CARLSBAD Four people were killed when a small jet skidded off the end of the runway at the west end of McClellan-Palomar Airport Tuesday morning and crashed into a building, bursting into flames. No one on the ground was hurt.
The Cessna 560 Citation twin-engine jet came from Hailey, Idaho, near the resort community of Sun Valley, and crashed around 6:40 a.m. when it went off Runway 24 at Palomar Oaks Way and Dryden Place, authorities said.
The point at which the plane skidded off the runway at McClellan-Palomar Airport in Carlsbad. The names of the dead have not been released; authorities said there were two passengers and two crewmembers aboard the plane.
It slammed through a barricade and careened down a 100- to 150-foot bluff, leaving a trail of aircraft parts behind it. It then glanced off the side of the Carlsbad Airport Self Storage facility before coming to a rest in a tangled ball of metal and flames.
Firefighters put out the blaze a short time later. Carlsbad Fire Division Chief Chris Heiser, who has been with the department for 20 years, said the “catastrophic event” was the worst he had ever seen at the airport.
Firefighters spray flame retardant over parts of the plane, including the tail (at right), at McClellan-Palomar Airport this morning. The plane also struck a shed that housed instrument landing system equipment, said Mike Fergus, a spokesman with the Federal Aviation Administration. All four people riding on board the aircraft were killed, Fergus said.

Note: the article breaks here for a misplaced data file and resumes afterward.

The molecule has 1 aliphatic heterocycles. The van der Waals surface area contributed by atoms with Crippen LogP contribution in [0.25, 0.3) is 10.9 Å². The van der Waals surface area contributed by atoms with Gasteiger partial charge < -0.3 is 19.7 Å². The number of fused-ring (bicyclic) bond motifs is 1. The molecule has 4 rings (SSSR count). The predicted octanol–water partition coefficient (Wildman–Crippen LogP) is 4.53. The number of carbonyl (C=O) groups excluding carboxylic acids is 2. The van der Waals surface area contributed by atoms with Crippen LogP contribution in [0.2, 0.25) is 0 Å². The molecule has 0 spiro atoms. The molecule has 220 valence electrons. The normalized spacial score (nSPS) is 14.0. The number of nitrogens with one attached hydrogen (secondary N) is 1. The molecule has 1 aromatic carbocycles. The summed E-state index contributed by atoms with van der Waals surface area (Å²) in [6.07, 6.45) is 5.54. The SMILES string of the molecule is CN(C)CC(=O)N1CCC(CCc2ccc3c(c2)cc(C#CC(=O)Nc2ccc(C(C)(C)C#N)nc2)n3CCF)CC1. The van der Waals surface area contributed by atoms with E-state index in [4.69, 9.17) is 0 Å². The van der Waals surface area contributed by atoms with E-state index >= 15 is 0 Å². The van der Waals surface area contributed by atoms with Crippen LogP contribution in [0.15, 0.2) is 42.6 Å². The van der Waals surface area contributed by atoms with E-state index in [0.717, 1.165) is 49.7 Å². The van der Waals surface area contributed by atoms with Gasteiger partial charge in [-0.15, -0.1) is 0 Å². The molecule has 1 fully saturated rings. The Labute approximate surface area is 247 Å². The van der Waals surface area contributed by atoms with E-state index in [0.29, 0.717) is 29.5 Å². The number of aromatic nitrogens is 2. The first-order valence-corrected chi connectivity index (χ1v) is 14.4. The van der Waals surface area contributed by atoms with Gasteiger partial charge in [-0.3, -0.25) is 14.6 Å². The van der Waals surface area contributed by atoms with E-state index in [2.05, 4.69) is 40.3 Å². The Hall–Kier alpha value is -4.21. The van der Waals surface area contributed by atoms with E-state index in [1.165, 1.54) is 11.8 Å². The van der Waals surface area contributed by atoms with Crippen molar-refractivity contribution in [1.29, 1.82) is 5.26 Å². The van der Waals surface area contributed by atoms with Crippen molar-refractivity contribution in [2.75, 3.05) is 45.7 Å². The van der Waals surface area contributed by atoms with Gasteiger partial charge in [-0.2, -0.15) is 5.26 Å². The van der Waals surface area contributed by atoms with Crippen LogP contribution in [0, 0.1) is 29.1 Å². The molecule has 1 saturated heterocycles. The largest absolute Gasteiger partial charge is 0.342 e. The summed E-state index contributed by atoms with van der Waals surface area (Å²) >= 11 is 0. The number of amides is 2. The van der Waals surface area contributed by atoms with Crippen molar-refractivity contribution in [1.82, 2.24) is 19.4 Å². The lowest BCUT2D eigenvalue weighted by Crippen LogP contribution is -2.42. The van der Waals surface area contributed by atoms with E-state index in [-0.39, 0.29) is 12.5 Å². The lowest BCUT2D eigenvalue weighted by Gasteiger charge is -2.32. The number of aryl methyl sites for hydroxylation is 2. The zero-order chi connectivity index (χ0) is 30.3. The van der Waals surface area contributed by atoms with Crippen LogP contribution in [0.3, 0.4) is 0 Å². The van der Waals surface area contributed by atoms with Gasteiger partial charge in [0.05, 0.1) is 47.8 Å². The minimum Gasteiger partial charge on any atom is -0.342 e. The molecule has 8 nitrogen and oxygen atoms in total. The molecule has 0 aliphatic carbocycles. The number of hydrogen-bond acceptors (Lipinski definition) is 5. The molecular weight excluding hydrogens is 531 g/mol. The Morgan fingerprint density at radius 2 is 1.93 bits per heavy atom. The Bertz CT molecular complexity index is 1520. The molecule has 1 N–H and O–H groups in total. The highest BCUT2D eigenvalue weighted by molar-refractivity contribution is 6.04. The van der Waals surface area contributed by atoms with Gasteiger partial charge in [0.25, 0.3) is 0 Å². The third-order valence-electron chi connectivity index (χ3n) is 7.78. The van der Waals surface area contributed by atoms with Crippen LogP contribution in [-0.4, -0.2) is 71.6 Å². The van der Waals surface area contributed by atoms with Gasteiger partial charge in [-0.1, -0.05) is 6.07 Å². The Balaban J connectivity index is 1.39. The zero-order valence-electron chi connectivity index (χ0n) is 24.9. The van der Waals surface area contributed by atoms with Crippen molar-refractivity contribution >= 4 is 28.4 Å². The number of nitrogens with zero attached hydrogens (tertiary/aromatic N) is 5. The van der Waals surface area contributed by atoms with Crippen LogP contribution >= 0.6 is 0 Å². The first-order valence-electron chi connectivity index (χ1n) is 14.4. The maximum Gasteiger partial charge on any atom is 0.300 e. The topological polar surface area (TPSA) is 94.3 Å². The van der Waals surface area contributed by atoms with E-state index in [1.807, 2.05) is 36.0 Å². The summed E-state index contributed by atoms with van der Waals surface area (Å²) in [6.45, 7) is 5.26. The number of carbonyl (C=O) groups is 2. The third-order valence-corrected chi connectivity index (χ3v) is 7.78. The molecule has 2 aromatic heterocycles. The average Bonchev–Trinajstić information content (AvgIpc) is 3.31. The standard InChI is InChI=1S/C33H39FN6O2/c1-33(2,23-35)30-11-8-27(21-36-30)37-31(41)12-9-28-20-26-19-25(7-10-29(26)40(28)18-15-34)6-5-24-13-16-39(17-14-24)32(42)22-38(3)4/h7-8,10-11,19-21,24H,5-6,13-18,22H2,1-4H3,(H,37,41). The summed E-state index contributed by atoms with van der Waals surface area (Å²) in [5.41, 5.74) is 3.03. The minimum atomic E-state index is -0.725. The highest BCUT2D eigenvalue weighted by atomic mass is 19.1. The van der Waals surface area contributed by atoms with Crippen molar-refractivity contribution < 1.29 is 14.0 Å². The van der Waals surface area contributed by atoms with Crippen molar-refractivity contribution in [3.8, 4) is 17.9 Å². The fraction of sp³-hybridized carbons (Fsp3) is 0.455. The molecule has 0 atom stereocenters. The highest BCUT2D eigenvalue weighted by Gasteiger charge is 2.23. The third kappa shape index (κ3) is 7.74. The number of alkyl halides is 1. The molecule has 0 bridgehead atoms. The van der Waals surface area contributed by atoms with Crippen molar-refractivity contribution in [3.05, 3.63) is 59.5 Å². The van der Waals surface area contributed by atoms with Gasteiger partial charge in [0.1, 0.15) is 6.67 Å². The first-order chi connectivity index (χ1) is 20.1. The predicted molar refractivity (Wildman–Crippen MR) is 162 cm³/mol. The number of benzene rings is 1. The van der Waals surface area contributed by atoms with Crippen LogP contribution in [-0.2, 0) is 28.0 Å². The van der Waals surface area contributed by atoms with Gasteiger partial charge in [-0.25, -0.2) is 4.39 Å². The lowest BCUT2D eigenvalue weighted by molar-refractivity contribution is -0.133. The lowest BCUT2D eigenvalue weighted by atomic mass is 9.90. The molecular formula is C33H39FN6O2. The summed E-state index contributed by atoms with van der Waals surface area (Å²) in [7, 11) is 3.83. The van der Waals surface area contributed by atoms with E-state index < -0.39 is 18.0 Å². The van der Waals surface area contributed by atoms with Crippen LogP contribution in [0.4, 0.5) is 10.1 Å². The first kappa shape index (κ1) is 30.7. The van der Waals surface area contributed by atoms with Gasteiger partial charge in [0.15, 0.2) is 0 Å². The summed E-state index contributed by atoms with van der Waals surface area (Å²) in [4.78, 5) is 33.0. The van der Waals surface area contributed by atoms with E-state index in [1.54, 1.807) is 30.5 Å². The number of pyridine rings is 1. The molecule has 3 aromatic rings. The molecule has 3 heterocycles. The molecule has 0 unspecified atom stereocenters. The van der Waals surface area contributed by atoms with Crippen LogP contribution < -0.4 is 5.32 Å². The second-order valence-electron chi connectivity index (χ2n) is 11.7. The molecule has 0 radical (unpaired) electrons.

The airport was closed and will not reopen until after 10 a.m. and the airspace around the airport was restricted, said San Diego County Airports spokesman Bill Polick.
Polick said that the airport’s control tower had not yet opened for the day at the time of the crash.
Jmarie Eikam, who is the manager of the storage facility, said that at least ten of the storage units and the contents inside them were damaged.
Ben Biley, an account manager from San Diego, said he was in his office in the building next to the storage facility that was hit and heard what sounded like something clipping the top of the building, followed by a loud boom he said sounded like a cannon.
He looked out his window and saw a beach ball-size hole in his window and his brand new Subaru in flames. “I put two and two together and got the heck out of there,” he said.
The general aviation airport is operated by the county and used by private aircraft, corporate aircraft and two commuter airlines America West Express and United Express. It is named for aviator Gerald McClellan, a North County civic leader.
State incorporation records show the Go-ship Air plane is owned by Kipp Nelson and Steve Shafran, both of Ketchum. Idaho. Shafran was appointed this month to the Ketchum City Council and Nelson is an investment banker and a trustee of the U-S Ski and Snowboard Team Foundation.
The Citation was 12 years old. Rwy 24 is 4897 x 150 ft/1493 x 46 m.